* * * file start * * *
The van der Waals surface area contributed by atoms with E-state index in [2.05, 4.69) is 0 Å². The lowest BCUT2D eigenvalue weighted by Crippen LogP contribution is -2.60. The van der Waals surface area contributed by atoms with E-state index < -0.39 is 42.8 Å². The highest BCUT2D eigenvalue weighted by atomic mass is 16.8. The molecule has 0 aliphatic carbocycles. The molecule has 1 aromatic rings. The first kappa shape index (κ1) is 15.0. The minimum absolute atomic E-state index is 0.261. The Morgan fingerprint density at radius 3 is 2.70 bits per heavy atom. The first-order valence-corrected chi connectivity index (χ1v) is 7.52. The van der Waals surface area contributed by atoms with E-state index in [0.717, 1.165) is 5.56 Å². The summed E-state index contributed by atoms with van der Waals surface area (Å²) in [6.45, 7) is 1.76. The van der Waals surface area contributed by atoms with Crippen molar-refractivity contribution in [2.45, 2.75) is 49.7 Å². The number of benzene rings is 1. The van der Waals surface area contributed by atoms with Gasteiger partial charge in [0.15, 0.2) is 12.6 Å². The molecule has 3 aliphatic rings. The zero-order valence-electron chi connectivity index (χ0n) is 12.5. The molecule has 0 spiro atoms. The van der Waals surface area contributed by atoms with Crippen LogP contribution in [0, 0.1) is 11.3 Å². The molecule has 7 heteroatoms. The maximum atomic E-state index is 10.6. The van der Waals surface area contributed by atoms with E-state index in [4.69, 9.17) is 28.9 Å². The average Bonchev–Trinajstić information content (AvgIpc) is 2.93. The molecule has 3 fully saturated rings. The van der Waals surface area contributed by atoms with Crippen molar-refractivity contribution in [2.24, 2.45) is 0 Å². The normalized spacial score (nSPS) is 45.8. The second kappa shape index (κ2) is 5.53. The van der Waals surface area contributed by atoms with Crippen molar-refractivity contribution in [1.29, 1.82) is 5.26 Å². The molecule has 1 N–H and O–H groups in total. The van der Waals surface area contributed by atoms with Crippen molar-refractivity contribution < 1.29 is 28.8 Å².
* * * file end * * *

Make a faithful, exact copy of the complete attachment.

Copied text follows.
The van der Waals surface area contributed by atoms with E-state index in [2.05, 4.69) is 0 Å². The lowest BCUT2D eigenvalue weighted by Crippen LogP contribution is -2.60. The van der Waals surface area contributed by atoms with E-state index < -0.39 is 42.8 Å². The highest BCUT2D eigenvalue weighted by atomic mass is 16.8. The molecule has 0 aliphatic carbocycles. The molecule has 1 aromatic rings. The first kappa shape index (κ1) is 15.0. The minimum absolute atomic E-state index is 0.261. The Morgan fingerprint density at radius 3 is 2.70 bits per heavy atom. The first-order valence-corrected chi connectivity index (χ1v) is 7.52. The van der Waals surface area contributed by atoms with E-state index in [0.717, 1.165) is 5.56 Å². The summed E-state index contributed by atoms with van der Waals surface area (Å²) in [6.45, 7) is 1.76. The van der Waals surface area contributed by atoms with Crippen molar-refractivity contribution in [2.45, 2.75) is 49.7 Å². The number of benzene rings is 1. The van der Waals surface area contributed by atoms with Gasteiger partial charge in [0.15, 0.2) is 12.6 Å². The molecule has 3 aliphatic rings. The zero-order valence-electron chi connectivity index (χ0n) is 12.5. The molecule has 0 spiro atoms. The van der Waals surface area contributed by atoms with Crippen LogP contribution in [0, 0.1) is 11.3 Å². The molecule has 7 heteroatoms. The maximum atomic E-state index is 10.6. The van der Waals surface area contributed by atoms with E-state index in [4.69, 9.17) is 28.9 Å². The average Bonchev–Trinajstić information content (AvgIpc) is 2.93. The molecule has 3 fully saturated rings. The van der Waals surface area contributed by atoms with Crippen molar-refractivity contribution in [2.24, 2.45) is 0 Å². The normalized spacial score (nSPS) is 45.8. The second kappa shape index (κ2) is 5.53. The van der Waals surface area contributed by atoms with Crippen molar-refractivity contribution in [1.29, 1.82) is 5.26 Å². The molecule has 1 N–H and O–H groups in total. The van der Waals surface area contributed by atoms with Crippen molar-refractivity contribution < 1.29 is 28.8 Å².